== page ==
Ten grams of bagasse was placed into a polytetrafluoroethylene (PTFE) pretreatment reactor with a volume of 200 mL. For each experiment, 100 mL of a 50:50 ethanol and water mixture (v/v) containing the desired amount of GL (1.0 mL/g dry substrate) and 1% anthraquinone was mixed well with the sugarcane bagasse. The effect of EDTA on enhancing delignification was to lessen the consumption of peroxide by reducing the inhibition of metal ions (Yu et al. 2013).

Various pretreatment temperatures (e.g., 100, 130, 140, and 160 °C) were evaluated. After sealing, the PTFE reactor was loaded into a suitable stainless tank. Then, the system (PTFE reactor and stainless tank) was fixed in a chamber that could be rotated at different speeds. After 3 h of pretreatment, the system was rapidly cooled using tap water. The solid residues were collected by filtration with quantitative paper and washed with 200 mL of ethanol-water mixture (50:50%, v/v), followed by distilled water until obtaining a neutral pH. The separated liquor after pretreatment was stored in plastic bottles before the recovery of lignin.

Pretreatment with combined green liquor and hydrogen peroxide

This pretreatment was based on published work (Yu et al. 2015). The sugarcane bagasse was slurried in water (5%, w/v) containing green liquor (2 mL/g based on dry substrate) and different amounts of H2O2 (0.1 g H2O2/g, 0.3 g H2O2/g, and 0.6 g H2O2/g based on dry substrate) and 1% ethylenediaminetetraacetic acid (EDTA, 98%, Sinopharm chemical reagent Beijing Co. Ltd., China) to reduce the degradation of H2O2. The pretreatment was carried out in a polytetrafluoroethylene (PTFE) reactor for 3 h at 80 °C. At the end of pretreatment, the insoluble residues were collected by filtration and washed with sufficient distilled water until the pH became neutral.

Some washed samples after GL-Ethanol and GL-H2O2 treatment were dried in an oven at 103 ± 2 °C until absolutely dry to evaluate the yield. The solid yield was calculated using the following equation:

The compositional analysis of GL-Ethanol- and GL-H2O2-pretreated bagasse was conducted according to the method developed by the National Renewable Energy Laboratory (Sluiter et al. 2008).

Extraction of black liquor lignin

The lignin in the separated liquor was recovered by lowering the solution pH (Mancera et al. 2010). The pH was dropped to 2 by gradually adding 2 M HCl. Precipitated solid was washed with dilute acid (0.01 M HCl) to remove sugars, followed by centrifugation. The washed lignin residues were dried at 50 °C for 24 h. No additional purification step was performed. The lignin recovery yield was calculated based on the dry weight of lignin removed during pretreatment.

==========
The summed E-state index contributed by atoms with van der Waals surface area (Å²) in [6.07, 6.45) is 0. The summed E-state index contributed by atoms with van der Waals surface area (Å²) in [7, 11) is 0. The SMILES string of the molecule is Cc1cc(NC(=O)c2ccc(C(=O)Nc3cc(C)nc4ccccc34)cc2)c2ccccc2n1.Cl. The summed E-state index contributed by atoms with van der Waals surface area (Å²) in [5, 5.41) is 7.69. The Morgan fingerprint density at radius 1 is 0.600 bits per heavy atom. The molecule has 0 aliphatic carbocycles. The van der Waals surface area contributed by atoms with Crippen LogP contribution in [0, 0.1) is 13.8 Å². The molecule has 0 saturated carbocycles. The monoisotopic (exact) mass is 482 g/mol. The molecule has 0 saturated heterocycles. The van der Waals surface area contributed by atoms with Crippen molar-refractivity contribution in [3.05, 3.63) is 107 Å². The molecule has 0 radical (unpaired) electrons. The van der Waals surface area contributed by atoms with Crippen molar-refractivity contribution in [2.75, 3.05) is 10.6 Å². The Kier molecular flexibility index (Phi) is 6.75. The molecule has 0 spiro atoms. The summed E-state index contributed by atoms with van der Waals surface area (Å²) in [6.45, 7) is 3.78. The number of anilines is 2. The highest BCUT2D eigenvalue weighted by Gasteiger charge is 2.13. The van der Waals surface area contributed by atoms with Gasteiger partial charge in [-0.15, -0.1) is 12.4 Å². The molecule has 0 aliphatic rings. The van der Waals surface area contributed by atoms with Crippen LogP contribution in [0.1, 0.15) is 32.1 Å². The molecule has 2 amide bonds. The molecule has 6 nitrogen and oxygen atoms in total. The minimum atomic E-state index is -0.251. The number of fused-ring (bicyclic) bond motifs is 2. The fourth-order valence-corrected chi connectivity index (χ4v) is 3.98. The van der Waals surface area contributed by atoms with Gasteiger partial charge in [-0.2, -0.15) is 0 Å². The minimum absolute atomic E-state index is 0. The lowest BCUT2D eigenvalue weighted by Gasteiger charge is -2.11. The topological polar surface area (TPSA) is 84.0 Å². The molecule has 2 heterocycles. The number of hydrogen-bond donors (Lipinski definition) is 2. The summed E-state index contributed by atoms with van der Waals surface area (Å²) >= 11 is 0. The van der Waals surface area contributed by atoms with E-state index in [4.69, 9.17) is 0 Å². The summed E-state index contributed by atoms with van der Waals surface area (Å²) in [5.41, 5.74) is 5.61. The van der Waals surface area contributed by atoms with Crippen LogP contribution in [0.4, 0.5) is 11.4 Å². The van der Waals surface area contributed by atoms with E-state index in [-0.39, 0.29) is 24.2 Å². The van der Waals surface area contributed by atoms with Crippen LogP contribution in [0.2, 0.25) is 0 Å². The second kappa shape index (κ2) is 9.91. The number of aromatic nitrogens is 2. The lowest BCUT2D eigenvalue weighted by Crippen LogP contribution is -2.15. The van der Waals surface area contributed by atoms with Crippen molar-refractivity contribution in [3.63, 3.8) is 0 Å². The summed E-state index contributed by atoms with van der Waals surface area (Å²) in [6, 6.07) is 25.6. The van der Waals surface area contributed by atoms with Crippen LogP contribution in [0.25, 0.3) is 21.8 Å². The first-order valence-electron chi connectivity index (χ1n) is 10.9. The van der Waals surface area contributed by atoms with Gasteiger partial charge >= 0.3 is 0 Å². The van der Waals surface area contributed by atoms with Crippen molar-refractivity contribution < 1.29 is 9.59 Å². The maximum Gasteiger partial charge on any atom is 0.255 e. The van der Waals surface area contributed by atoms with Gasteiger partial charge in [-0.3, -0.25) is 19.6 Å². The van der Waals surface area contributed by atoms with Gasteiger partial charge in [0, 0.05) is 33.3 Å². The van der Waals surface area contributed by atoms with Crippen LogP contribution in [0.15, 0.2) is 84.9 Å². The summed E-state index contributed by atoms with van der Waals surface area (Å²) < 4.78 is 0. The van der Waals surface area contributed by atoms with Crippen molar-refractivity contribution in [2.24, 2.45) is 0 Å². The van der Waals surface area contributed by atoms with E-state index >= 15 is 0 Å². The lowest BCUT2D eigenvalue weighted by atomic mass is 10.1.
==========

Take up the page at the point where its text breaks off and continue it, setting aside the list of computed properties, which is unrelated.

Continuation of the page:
Characterization of lignin

The C, H, O, N, and S contents of isolated lignins were determined using a CHNS analyzer (Thermo FLASH2000, USA). The C and H contents were measured after combustion and quantification of CO2and H2O by a thermal conductivity detector (USA). Oxygen was measured after pyrolysis by quantification of CO.

The FT-IR analyses were carried out on a FT-IR spectrophotometer (Nicolet-750, USA) to obtain structural information. Pellets were prepared by mixing 10-mg samples in 150 mg of KBr. The range of measurement was from 4000 to 400 cm-1 with 4-cm-1 steps.

The GPC analysis was used to determine the molecular weight of lignin. Analyses were carried out on Waters liquid chromatographic system (Waters 2695e, USA) equipped with a UV detector with a mobile phase of tetrahydrofuran (THF) (0.6 mL/min). Separation was performed on Tskgel α-3000 and Tskgel α-2500 (Tosoh Bioscience Shanghai Co., Ltd., China) column. The samples were dissolved in THF at a concentration of 0.2% and filtered through a 0.22-μm PTFE membrane syringe filter. Ten-microliter samples of solution were injected. Size exclusion chromatography-multiangle laser light scattering (SEC-MALLS, Wyatt) was performed using a HPLC pump (Wyatt, USA) equipped with an online degasser, column (PLgel Mixed-D, Agilent), and two detectors: refractometer (Optilab Wyatt, USA) and multiangle laser light scattering detector (DAWN HELEOS-Ⅱ Wyatt, USA). The mobile phase was THF (HPLC-grade). The flow rate was 0.5 mL/min, and the injection volume was 200 μL (concentration 2 mg/mL). The sample parameter dn/dc (mg/L) was set at 0.185.